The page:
3 Down, More to Go: How Are Philly Council Members Replaced Amid Mayoral Race Exodus?

Three of Philadelphia's 17 City Council members have resigned to run for mayor in 2023, and there could be several more who join them in the big race. Here's a look at how to replace the empty seats on the local governing body.

NBC Universal, Inc.

Maria Quiñones Sanchez and Derek Green announced Tuesday they're leaving their seats on Philadelphia City Council to run for mayor in 2023.

Their resignations are not likely the last ones on City Council. At least three others on the local governing body could also quit in the coming weeks as the race to succeed Mayor Jim Kenney heats up. Kenney cannot run for a third term.

If as many Council members resign as is expected by political insiders, that could leave six or seven of 17 Council seats empty for months. Here's a look at options for filling those seats in order to maintain a reasonable representation of Philadelphia residents by the municipal government.

How Much Longer Do the Resigning Council Members Have Left on Their Current Terms?

All 17 City Council seats -- 10 districts and 7 at-large -- are up for election in 2023, with the next City Council to be seated in January 2024. So the three resigning lawmakers left with about 15 months to go in their four-year terms.

What Is the Fastest Way to Fill the Empty Philadelphia City Council Seats?

Council President Darrell Clarke has the power, through the city's Home Rule Charter, to call for special elections to fill empty Council seats. He is not tipping his hand just yet, but a source close to him told NBC10 on Tuesday that Clarke is most likely to call for a special election in November to fill Quiñones Sanchez's now vacant 7th District seat.

The Home Rule Charter, which is the city's constitution, gives Clarke wide discretion in choosing when to hold a special election. But it also specifies that it's his "right and duty" to fill those seats within a reasonable timeframe.

Under the law, he can call for a special election no less than 60 days ahead of the next primary, municipal or general election. That gives him a few weeks to decide whether to hold special elections for all of the now vacant seats or some of them on the Nov. 7 general election this fall.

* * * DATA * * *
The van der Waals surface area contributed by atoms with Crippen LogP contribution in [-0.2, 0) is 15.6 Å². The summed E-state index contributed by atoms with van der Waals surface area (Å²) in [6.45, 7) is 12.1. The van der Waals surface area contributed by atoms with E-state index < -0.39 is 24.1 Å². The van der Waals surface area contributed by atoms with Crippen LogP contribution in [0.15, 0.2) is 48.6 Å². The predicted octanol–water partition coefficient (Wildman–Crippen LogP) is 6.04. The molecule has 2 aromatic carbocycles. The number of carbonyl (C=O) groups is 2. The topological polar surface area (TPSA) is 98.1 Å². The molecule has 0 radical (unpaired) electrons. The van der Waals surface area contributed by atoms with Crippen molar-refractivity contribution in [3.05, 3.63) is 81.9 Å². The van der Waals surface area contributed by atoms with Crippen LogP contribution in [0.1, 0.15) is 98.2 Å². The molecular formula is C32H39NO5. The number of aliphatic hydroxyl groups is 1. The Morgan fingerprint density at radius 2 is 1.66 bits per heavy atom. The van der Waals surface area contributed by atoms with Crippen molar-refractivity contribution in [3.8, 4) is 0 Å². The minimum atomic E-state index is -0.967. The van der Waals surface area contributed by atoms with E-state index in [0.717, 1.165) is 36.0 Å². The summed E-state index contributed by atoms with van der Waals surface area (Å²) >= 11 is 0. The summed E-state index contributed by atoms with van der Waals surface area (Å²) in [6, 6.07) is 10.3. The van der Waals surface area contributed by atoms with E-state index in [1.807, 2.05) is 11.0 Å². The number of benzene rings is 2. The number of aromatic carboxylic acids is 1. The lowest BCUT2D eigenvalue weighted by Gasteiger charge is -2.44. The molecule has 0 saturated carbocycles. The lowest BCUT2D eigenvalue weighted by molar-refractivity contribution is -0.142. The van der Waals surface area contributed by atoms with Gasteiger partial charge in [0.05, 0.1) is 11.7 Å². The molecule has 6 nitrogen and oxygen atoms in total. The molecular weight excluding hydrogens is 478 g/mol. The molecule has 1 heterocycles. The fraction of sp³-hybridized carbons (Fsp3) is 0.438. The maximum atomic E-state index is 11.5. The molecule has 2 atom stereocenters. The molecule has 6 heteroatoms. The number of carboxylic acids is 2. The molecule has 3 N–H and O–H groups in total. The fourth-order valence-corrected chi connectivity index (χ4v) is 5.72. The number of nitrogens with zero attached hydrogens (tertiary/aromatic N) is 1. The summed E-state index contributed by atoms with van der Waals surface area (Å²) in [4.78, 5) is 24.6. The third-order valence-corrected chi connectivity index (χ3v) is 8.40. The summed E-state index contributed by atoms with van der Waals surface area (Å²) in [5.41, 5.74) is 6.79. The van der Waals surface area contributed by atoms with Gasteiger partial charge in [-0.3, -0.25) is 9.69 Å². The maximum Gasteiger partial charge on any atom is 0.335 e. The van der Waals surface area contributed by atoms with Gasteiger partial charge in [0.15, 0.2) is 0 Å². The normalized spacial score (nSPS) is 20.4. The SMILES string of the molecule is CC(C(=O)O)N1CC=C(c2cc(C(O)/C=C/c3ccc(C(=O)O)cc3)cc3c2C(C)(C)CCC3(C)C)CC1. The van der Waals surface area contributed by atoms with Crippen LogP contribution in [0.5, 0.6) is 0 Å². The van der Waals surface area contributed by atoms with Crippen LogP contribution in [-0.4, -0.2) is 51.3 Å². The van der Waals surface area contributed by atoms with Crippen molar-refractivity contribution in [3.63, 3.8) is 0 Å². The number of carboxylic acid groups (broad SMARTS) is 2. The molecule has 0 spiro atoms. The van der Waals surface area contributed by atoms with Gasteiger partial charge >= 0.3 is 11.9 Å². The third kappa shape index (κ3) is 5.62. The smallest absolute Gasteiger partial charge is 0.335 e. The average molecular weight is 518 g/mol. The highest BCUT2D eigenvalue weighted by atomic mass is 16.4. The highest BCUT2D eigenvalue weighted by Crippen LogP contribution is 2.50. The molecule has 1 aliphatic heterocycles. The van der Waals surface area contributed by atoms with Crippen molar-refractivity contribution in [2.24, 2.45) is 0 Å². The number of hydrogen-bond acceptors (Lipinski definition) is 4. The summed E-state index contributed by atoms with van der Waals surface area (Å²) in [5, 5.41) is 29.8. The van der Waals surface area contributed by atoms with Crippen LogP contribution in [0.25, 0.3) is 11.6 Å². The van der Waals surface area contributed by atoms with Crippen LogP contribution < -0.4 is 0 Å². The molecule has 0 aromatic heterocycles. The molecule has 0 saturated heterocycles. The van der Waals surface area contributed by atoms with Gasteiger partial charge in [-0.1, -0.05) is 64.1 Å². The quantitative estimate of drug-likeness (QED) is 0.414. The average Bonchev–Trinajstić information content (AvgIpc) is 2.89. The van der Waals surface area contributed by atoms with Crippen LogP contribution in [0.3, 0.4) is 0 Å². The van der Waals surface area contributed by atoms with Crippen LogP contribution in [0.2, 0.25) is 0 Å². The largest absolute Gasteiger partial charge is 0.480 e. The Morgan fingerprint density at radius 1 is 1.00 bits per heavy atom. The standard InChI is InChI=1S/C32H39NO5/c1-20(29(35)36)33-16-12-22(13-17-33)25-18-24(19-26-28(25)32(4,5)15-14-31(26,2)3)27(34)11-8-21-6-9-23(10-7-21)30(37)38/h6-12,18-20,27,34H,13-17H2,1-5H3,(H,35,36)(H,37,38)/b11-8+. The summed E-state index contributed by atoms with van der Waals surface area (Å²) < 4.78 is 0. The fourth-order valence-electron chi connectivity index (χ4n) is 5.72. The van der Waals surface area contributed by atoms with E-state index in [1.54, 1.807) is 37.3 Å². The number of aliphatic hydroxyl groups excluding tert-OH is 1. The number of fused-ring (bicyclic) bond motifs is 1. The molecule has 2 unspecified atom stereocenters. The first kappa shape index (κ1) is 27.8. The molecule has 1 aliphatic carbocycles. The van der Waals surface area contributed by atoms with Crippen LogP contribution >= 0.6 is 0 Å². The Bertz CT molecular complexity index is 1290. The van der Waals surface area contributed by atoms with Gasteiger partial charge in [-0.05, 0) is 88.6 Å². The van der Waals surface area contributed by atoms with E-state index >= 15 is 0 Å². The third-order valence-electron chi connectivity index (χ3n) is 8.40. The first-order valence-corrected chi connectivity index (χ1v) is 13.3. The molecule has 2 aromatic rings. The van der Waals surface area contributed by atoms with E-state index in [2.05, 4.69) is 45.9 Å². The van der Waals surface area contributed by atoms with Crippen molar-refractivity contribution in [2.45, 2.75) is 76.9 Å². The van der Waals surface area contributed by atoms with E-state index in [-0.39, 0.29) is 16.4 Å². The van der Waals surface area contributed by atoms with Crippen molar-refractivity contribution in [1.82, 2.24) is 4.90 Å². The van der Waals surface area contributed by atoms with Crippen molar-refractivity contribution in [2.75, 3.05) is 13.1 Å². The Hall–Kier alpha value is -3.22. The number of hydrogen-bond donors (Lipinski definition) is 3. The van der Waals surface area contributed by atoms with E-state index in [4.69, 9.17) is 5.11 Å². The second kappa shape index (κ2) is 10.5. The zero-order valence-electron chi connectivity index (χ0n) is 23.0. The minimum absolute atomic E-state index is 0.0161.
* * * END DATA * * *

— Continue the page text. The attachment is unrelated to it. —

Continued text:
Could Council President Clarke Wait to Fill the Empty City Council Seats?

Clarke may be in less of a hurry to fill the seats left vacant by Green and Allan Domb, who also recently resigned ahead of a potential mayoral run, because they are at-large, meaning they represent the entire city.

Earlier this year, Clarke expressed an urgency to fill former Councilman Bobby Henon's vacant seat because Henon represented a district. Henon resigned after being convicted in federal court for public corruption.

A special election was held in the May primary.

“It is vitally important that the people of the Sixth District have full representation in City Council," Clarke said in March.

Clarke may wait until the May 2023 election to hold special elections for all of the vacant at-large seats because other at-large Council members, like Democrat Helen Gym and Republican David Oh, are also believed to be considering runs for mayor next year.

Waiting would allow Clarke to announce special elections for every Council member who enters the mayoral race.

The exodus does not appear to be over. Gym, the top vote getter among all Council members who ran in 2019, has long been expected to declare her candidacy.

She and others are following a well-tread path in recent Philadelphia history. The last three mayors, including Kenney, served on City Council.

Contact Us